Forget the ozone layer, global warming, and all of the other things environmentalists whine about: the one thing holding life together here on Earth is its powerful magnetic field. And for the past 150 years that humans have been measuring it, our only line of defense against deadly cosmic and solar radiation has been mysteriously weakening. Now, new research says the situation is even more dire than we thought. Looking back 2,000 years into the past, geophysicists have calculated that the field's been weakening the entire time, and that we've got about 500 years to go before it's gone entirely.
The Sun is obviously the biggest reason we're alive today — without it Earth would be a lifeless, frozen lump of rock at best. The same is probably true of the oceans, Earth's distance from the Sun, and so on. But Earth's magnetic field doesn't get enough credit (apart from a few terrible movies like "The Core") as being just as important as any of those ingredients for keeping life on Earth. Without it, highly energetic particles from the Sun would fry life, shatter life-giving molecules floating in the air and water, and strip away most of our atmosphere (witness Mars, whose thin atmosphere has been ravaged by solar winds).
In just a few centuries that may be a reality. Even if the field doesn't disappear entirely, in a weakened state it could let enough radiation in to cook the vast communications networks and power girds that have sprung up around the planet in the last century. But searching through ancient copper mines in Israel and Jordan has turned up some interesting new evidence. By looking at layers of metal slag that aligned themselves based on the magnetic field that was present as they cooled thousands of years ago, scientists at Scripps Institute of Oceanography and UC San Diego have managed to reconstruct the field's strength. What they found was startling: about 2,000 years ago Earth's magnetic field peaked in strength, and it's been weakening ever since.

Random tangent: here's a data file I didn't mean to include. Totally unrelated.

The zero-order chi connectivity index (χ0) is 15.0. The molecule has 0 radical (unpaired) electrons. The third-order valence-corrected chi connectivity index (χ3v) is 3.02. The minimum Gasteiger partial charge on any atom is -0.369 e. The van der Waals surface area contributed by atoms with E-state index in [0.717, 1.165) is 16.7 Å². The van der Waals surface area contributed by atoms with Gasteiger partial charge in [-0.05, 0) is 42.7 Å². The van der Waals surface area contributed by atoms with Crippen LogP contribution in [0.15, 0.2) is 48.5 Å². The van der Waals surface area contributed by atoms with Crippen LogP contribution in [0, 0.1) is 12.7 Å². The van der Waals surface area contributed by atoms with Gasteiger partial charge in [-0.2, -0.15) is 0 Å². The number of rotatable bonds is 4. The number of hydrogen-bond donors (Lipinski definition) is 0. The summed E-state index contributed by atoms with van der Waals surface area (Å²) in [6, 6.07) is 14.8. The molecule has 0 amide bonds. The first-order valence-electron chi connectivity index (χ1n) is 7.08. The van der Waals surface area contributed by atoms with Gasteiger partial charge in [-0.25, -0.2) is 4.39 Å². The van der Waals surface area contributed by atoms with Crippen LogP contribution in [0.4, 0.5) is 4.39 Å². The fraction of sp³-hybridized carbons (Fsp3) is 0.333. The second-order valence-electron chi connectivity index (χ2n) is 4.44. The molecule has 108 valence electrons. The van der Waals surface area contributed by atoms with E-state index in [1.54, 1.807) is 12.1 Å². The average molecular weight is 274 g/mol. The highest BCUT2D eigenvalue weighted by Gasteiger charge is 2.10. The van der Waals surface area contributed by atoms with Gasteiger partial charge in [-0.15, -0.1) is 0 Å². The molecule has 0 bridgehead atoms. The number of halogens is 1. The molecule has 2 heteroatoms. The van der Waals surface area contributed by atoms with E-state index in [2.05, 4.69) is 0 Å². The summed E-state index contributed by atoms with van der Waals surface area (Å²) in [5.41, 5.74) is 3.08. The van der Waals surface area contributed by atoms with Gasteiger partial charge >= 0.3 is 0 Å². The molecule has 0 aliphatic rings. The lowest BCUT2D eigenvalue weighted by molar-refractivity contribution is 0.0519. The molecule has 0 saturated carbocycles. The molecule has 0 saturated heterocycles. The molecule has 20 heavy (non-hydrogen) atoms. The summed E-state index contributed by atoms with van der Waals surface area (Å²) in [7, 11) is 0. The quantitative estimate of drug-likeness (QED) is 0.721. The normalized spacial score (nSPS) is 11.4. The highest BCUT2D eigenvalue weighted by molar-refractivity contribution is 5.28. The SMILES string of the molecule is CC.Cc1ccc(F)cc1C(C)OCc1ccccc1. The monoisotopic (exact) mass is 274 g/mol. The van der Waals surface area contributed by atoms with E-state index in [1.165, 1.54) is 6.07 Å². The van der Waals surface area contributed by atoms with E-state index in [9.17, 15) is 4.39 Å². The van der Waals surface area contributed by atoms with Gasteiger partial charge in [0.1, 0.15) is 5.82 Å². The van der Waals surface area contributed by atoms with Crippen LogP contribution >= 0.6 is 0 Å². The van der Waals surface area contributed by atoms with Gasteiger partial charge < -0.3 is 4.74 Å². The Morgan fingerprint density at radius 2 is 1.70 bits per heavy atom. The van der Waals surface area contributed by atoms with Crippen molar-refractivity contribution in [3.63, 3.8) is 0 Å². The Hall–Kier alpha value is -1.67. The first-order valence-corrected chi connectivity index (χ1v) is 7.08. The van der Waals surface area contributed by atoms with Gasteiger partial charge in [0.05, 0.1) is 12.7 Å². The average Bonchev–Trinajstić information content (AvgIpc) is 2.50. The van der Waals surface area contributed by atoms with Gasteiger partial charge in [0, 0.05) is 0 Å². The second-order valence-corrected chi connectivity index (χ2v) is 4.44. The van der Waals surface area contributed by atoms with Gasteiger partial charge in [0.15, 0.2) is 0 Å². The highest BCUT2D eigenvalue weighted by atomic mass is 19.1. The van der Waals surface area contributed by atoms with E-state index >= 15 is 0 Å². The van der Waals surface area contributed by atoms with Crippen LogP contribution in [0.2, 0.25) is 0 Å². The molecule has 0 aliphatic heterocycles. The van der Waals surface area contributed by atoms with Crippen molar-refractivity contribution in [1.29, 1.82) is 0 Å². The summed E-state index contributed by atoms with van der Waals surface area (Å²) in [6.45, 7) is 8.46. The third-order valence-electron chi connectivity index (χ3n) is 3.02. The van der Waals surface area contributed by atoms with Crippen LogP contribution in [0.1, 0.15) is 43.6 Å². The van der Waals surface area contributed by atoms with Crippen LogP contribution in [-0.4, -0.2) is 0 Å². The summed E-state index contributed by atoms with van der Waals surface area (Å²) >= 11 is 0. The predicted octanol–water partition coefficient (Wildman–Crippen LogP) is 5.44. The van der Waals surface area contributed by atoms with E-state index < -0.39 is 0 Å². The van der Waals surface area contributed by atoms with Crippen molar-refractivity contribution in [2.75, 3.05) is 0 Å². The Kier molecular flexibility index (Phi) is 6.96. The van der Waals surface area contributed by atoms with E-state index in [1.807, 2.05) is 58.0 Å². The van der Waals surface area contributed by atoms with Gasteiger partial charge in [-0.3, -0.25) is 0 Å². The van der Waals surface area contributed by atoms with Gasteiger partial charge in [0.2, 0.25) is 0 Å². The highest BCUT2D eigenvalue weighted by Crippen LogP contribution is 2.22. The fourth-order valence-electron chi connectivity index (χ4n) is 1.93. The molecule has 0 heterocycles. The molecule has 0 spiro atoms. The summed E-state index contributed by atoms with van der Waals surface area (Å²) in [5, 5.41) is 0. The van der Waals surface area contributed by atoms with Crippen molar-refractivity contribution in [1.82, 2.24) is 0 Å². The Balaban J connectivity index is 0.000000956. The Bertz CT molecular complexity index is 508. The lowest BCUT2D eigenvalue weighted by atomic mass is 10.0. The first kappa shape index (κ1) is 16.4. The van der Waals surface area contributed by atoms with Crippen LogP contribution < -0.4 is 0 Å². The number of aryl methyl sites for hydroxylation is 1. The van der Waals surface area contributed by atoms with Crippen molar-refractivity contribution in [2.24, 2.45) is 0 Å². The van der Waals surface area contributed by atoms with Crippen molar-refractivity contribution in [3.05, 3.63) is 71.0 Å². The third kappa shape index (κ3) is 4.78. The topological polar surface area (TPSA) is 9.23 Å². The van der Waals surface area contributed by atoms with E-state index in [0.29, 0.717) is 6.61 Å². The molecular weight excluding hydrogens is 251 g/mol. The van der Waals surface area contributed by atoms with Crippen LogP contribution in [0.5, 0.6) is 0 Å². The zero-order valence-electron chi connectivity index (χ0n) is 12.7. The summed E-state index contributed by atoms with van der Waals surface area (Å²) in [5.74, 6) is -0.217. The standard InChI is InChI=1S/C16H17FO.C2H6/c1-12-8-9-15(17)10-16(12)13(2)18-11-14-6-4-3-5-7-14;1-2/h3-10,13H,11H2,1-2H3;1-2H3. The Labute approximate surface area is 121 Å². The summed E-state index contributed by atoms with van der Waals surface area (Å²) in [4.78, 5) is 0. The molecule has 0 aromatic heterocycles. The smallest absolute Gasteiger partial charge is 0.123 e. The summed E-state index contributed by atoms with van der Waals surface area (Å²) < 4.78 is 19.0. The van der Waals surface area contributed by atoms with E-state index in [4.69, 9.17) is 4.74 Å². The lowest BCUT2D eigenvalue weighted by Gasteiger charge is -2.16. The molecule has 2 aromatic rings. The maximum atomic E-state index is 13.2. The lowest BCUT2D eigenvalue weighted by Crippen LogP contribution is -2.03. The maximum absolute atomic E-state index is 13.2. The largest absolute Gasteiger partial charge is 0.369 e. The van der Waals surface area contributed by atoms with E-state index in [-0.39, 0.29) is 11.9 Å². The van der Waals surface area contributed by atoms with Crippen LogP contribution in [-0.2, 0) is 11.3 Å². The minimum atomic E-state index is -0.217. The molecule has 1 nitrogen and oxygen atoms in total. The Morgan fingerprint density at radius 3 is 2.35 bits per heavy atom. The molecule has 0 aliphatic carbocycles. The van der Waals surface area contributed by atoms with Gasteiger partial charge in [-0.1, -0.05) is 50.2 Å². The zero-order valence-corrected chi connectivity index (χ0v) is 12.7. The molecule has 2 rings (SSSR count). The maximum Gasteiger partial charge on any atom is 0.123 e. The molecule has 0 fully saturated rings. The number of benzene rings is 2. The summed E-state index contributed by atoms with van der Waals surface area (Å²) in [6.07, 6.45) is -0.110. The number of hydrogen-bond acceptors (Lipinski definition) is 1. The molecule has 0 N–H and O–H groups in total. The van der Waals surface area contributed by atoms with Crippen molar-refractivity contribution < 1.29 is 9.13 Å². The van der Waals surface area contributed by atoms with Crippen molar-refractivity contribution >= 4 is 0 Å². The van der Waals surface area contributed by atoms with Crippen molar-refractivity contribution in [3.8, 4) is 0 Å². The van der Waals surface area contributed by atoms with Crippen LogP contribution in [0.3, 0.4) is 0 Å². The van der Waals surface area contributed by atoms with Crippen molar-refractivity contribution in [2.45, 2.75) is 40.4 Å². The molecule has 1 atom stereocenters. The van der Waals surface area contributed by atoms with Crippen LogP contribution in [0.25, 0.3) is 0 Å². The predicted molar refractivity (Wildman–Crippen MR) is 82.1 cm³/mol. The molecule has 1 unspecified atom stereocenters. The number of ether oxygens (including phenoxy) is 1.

The field itself isn't going away any time soon — it's powered by oceans of molten metal churning at the center of the planet — but for reasons we don't quite understand, every quarter million years or so it reverses polarity. Each time it does this, there's a period of a few days to a few hundred years where the field becomes so weak that it's almost non-existent, and that's what we seem to be heading for.
What does this mean for life on Earth? Bottom line is we don't know. Some scientists have argued that mass extinctions line up with field reversals in Earth's past, while others say that when the field flips it flips too fast — maybe over the course of a week or less — to do anything more than cause a glitch in your cell phone reception.
The one thing we can take comfort in is that the decline has so far been slow and steady, so humans alive today probably won't have to worry much.
But our fuzzy understanding from the geologic past suggests that as the field weakens further, it's polarity can wander all over the place, flopping back and forth like a fish out of water. If that's true, in a couple of generations global warming from CO2 in the atmosphere might be the least of our worries.